Athletes and Iodine - What to Know
“Iodine and thyroid function is so important for sports performance and yet many athletes are iodine deficient.” So notes this article from Athlete Sanctuary, with a picture of a bowl of seaweed salad helpfully placed at the top of the feature.
We’re talking about the importance of healthy levels of iodine for as long as we’ve been selling our smRt ingredients and products, but it’s always good to hear it from erudite articles. The Athlete Sanctuary mentions that “Thyroid hormones bind to receptors on each cell’s membrane surface and inside the cell at the mitochondria where energy is made. Binding activates the cell’s energy and metabolic functions….Iodine is a key trace mineral stored primarily in the thyroid gland. The thyroid gland produces the key thyroid hormones thyroxine (T4) and triiodothyronine (T3), using iodine and other key nutrients such as selenium and tyrosine.” Did we mention that smRt seaweed ingredients are a carefully selected blends of the right seaweds to give you the right balance of iodine and contain healthy amount of other things like selenium?
The article explores a range of symptoms of low iodine levels in athletes and points out that Iodine is primarily lost through sweat - and athletic performance among both professional and amateur athletes wouldn’t be athletic performance without sweating - and some iodine is also excreted in urine. According to Athlete Sanctuary, athletes may lose more iodine through sweat in an hour of vigorous exercise than they do through a whole day of urine output, and perhaps as much as 50% of their daily iodine requirement in sweat alone. So, iodine is really important for athletes to take in during or after exercise.
The article lists an exhaustive range of tips to boost iodine intake, and notes that seaweed is a very good source of it, although we would caution against hoovering up the floating contents of your nearest shoreline as some seaweeds contain excessively high levels of the element. You need to know what you’re doing.
Staying on the theme of athletic performance and iodine, this article from Muscle & Performance sheds light on the importance of iodine to women. The production of oestrogen can limit your absorption of iodine which makes iodine deficiency a significant risk. Furthermore, “And because added dietary iodine has been shown to reduce the size of breast tumours — benign and malignant — and can mitigate the symptoms of fibrocystic breast disease, getting enough of this mineral should be on every woman’s to-do list.”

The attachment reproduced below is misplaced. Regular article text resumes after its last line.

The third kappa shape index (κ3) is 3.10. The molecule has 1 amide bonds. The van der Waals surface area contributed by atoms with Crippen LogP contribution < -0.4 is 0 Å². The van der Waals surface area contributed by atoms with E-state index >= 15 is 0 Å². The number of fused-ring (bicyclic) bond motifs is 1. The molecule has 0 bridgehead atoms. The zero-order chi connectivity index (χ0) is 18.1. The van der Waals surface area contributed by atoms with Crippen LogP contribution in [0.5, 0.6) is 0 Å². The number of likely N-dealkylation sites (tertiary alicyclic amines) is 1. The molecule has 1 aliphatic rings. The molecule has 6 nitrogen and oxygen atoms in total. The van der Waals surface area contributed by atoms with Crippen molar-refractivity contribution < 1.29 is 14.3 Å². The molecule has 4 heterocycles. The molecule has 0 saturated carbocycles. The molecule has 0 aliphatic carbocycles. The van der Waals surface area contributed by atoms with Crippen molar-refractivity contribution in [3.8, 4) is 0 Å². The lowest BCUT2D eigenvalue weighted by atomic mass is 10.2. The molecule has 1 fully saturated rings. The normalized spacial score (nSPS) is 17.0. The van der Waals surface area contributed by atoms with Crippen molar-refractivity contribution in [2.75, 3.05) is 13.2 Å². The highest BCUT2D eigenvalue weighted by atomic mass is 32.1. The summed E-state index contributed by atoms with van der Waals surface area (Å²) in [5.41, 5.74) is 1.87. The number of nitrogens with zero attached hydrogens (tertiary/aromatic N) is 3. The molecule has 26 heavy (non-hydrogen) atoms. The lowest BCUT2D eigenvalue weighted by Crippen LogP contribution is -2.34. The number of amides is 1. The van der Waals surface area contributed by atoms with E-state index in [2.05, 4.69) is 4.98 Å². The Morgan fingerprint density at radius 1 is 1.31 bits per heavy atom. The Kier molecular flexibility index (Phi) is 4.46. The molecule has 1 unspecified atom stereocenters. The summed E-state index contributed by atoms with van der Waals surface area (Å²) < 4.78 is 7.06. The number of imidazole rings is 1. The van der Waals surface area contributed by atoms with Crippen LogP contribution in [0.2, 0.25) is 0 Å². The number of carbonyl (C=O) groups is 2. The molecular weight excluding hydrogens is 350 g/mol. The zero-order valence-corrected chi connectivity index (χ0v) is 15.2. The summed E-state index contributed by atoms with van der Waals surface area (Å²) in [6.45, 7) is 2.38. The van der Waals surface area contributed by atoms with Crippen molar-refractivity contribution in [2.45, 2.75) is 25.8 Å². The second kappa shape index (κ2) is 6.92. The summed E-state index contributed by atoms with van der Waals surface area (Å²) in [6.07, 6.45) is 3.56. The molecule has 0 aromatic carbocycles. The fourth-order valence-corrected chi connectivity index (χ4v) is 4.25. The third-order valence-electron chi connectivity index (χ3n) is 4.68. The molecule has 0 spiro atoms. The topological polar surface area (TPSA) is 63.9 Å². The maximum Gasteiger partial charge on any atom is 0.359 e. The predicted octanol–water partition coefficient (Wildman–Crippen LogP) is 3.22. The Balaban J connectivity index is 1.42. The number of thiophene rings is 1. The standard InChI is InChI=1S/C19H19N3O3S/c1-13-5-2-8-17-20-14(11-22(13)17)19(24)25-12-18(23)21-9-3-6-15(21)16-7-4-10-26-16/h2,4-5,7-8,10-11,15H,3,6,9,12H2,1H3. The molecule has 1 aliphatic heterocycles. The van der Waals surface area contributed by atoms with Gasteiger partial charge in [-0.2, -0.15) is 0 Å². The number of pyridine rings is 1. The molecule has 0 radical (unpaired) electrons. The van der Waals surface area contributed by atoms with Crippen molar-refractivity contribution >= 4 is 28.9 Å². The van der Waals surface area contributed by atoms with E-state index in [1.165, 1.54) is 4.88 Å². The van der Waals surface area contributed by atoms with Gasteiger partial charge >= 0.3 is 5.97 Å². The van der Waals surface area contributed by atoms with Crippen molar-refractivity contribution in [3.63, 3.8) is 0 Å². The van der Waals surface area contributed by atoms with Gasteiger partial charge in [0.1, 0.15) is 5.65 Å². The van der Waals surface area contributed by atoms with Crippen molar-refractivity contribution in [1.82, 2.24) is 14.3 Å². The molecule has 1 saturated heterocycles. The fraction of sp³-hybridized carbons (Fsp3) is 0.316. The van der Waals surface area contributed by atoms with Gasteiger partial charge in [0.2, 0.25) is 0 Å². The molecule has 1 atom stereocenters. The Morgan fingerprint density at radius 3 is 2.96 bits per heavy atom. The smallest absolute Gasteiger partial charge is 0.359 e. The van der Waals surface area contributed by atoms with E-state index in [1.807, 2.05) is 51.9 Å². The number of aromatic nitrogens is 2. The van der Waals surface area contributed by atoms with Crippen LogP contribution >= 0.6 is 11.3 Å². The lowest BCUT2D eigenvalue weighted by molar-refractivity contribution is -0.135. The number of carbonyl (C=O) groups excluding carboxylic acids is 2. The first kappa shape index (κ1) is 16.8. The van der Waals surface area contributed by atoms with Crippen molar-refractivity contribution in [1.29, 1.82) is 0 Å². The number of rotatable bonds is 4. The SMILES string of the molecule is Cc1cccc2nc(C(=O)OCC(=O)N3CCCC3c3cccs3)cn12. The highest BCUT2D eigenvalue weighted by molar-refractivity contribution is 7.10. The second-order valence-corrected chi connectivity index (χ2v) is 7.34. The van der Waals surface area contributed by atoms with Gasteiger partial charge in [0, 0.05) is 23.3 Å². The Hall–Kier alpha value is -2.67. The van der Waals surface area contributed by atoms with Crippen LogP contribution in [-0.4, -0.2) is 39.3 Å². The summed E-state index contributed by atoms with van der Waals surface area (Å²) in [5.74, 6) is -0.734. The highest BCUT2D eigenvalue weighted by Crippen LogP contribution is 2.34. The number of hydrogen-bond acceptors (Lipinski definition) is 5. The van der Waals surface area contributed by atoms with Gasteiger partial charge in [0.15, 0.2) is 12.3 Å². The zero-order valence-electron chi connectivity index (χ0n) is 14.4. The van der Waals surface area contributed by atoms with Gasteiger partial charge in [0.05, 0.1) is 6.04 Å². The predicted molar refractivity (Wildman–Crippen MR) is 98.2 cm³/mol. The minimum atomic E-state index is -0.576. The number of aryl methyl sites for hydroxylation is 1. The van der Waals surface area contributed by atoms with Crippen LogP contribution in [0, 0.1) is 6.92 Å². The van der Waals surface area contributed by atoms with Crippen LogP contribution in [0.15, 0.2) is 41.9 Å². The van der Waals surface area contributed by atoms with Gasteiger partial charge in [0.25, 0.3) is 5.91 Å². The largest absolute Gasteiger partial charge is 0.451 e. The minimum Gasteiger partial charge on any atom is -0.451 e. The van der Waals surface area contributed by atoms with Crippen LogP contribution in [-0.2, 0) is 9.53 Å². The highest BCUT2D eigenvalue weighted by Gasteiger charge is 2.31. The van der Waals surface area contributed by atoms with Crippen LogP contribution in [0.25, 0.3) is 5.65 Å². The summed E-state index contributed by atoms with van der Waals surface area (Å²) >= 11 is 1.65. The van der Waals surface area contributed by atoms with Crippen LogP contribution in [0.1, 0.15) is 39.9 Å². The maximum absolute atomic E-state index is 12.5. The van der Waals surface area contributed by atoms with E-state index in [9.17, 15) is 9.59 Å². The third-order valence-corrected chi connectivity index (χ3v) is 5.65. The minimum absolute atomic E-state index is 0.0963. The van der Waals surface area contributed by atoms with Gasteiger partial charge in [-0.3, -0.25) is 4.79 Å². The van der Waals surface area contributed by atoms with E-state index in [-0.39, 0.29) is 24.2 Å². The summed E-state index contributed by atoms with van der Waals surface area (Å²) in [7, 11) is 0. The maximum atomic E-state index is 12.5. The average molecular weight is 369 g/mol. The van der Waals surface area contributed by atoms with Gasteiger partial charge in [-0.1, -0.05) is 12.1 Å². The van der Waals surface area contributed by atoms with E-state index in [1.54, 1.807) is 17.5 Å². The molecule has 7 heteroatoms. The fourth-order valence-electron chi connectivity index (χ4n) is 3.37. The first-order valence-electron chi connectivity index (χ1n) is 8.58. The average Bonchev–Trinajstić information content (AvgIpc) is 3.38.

Echoing the Athlete Sanctuary article above, the Muscle & Performance article also notes that we lose large amounts when we sweat, especially in hot, humid environments. Muscle & Performance also celebrates the humble seaweed as a fantastic source of iodine, but again it advises us on the dangers of going too far the other way, noting that “Seaweed and kelp contain the most iodine of any food on the planet, with just ¼ ounce containing 4,500 micrograms of iodine, about 30 times the RDA”
Finally, if you’re an athlete and a vegan, your need for iodine is even more critical and even harder to to satisfy, as we’ve noted here and here, since meat, fish and dairy products are high in this vital element, Fortunately, though, you’re on the right track if the right seaweeds are on your daily list.
We developed smRt health bars with active people - and especially athletes in mind. Each 35g bar contains 84% of your recommended daily intake of iodine. They taste great, are easily digestible and give you an important energy boost, which means you can avoid the sugary or highly artificial energy hits that you might be used to. We only launched smRt bars this month at the BioFach organic food fair in Germany, but athletes already seem to like them, if a recent post on the instagram account of Irish triathlete Con Doherty is anything to go by.